Opponents of a ballot initiative in Michigan continue to speak
out in advance of the November vote.
The measure is called Proposal 2, a ballot initiative in
Michigan that aims to grant public and private employees the
constitutional right to organize and bargain collectively through
labor unions. Opponents argue the measure would enshrine
unionization in Michigan's constitution. (See
earlier article on Prop. 2)
Fred Wszolek, conservative columnist and spokesman for the
Washington, DC-based Workforce Fairness Institute, offers these
"Collective bargaining for private
sector employees is protected by federal law," he says. "It doesn't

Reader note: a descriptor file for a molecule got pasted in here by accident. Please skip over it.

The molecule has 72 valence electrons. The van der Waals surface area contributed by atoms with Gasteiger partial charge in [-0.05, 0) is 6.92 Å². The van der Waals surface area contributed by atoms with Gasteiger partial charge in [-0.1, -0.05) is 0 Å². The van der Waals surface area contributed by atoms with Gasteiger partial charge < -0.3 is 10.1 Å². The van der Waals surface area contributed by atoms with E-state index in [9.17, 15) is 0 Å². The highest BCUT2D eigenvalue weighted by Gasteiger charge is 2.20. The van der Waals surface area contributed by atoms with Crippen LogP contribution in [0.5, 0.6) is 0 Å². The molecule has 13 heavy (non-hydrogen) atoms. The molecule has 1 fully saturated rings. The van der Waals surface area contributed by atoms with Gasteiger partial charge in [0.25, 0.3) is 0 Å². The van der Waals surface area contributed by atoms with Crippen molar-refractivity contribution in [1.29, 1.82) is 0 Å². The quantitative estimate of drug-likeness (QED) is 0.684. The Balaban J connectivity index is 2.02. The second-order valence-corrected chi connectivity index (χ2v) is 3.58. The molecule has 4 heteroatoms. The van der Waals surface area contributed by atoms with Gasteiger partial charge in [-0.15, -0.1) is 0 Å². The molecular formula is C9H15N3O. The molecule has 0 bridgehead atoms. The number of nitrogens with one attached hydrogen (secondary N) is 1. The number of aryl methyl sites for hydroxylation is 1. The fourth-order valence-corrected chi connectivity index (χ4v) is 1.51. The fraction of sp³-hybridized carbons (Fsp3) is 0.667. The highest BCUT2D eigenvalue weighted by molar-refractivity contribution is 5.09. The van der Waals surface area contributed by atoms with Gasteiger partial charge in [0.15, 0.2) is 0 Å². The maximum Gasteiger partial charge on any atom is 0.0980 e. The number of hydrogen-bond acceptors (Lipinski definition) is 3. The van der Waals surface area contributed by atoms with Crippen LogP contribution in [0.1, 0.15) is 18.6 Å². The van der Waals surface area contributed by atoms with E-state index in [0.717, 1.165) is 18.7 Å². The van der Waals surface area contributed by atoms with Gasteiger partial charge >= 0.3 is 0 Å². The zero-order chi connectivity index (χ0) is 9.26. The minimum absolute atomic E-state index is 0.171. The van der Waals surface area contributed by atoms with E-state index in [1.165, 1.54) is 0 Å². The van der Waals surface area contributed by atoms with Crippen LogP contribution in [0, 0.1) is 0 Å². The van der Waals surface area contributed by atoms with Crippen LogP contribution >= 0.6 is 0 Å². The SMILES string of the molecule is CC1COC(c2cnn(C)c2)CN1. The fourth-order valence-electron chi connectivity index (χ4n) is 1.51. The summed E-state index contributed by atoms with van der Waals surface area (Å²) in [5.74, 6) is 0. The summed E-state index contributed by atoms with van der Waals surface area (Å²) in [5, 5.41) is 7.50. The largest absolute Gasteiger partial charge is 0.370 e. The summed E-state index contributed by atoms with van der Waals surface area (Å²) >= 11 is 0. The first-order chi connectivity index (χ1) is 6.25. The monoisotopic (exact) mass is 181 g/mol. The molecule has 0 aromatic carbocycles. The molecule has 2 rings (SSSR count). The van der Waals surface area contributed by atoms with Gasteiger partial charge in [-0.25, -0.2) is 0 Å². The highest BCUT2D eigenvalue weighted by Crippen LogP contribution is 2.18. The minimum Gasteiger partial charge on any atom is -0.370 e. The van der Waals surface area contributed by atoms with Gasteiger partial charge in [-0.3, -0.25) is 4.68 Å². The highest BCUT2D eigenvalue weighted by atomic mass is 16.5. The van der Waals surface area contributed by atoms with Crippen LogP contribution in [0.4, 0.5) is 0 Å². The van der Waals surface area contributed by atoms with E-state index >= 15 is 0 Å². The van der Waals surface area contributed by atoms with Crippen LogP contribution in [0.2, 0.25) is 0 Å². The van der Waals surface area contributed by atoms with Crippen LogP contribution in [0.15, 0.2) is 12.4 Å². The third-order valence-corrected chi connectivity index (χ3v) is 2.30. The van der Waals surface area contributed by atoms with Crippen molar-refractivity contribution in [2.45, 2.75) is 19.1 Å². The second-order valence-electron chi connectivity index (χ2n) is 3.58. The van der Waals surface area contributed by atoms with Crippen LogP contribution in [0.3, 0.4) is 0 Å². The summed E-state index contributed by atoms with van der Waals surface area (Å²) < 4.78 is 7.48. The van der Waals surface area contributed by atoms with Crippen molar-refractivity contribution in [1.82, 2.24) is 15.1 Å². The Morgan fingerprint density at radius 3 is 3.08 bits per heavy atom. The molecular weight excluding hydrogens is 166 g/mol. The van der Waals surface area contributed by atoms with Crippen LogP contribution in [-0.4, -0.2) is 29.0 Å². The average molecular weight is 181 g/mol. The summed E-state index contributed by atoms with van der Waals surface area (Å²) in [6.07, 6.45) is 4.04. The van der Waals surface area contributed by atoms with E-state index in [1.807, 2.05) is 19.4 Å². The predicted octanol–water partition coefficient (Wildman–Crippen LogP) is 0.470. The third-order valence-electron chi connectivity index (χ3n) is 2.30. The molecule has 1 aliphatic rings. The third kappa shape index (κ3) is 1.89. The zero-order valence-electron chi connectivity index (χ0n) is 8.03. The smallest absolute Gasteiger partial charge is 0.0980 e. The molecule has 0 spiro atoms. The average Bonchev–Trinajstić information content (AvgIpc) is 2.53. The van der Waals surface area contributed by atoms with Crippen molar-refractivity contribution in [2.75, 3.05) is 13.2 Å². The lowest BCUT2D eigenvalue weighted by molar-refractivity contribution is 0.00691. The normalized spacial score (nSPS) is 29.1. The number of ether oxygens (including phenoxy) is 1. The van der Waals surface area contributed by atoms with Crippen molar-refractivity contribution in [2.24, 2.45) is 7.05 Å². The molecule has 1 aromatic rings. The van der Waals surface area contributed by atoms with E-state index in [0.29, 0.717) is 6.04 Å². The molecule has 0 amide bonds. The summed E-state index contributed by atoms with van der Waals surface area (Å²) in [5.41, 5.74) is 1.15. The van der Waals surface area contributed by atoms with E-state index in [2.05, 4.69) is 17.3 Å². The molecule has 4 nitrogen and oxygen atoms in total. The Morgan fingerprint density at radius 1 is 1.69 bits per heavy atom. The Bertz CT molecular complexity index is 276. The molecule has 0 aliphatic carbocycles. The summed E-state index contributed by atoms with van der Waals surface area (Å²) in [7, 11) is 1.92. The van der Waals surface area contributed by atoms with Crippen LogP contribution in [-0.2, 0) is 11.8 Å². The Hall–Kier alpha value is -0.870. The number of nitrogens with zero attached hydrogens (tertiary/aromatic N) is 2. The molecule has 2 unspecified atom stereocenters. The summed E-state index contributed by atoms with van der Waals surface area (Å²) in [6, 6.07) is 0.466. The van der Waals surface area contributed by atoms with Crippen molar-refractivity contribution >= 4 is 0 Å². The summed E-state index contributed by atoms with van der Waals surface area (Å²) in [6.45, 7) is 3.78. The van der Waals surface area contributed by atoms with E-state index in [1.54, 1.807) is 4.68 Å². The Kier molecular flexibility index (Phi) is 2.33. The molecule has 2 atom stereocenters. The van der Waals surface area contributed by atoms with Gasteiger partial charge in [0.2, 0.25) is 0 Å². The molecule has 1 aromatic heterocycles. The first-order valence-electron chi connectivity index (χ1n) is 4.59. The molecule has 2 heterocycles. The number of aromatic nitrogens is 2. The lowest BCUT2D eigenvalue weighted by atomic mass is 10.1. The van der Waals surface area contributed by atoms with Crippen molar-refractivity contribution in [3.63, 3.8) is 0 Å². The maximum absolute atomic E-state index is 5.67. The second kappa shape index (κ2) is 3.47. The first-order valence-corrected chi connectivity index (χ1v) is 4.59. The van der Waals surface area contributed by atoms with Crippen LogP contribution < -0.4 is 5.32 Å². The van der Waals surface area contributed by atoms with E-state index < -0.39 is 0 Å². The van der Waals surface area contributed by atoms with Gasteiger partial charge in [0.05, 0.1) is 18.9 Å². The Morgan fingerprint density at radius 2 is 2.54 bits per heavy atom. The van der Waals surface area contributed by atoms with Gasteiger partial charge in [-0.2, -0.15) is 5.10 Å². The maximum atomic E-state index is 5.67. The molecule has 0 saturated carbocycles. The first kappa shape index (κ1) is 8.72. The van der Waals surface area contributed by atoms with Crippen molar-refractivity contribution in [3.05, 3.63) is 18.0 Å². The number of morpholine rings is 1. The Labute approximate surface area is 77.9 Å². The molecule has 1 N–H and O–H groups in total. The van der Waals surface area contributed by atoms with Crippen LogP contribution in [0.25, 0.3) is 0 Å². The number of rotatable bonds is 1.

need any further enshrining in any state constitution to be
"But what they're trying to do is to make it so that public
employees can basically veto the state legislature; that anything
negotiated in a union contract that they agree to would supersede
any law passed by any government body."
Wszolek provides some examples of what such a law could
"One of the laws in Michigan requires criminal background checks
for school employees" he explains. "There's a law that requires
certain safety standards for school bus drivers. The union could
try to negotiate a contract to undo those laws."
While it does not use the word "enshrine," the ballot language presented to the voter does state,
among other things, that Prop. 2 would "invalidate existing or
future state or local laws that limit the ability to join unions
and bargain collectively."
Meanwhile, Prop. 2 would "override state laws that regulate
hours and conditions of employment to the extent that those laws
conflict with collective bargaining agreements."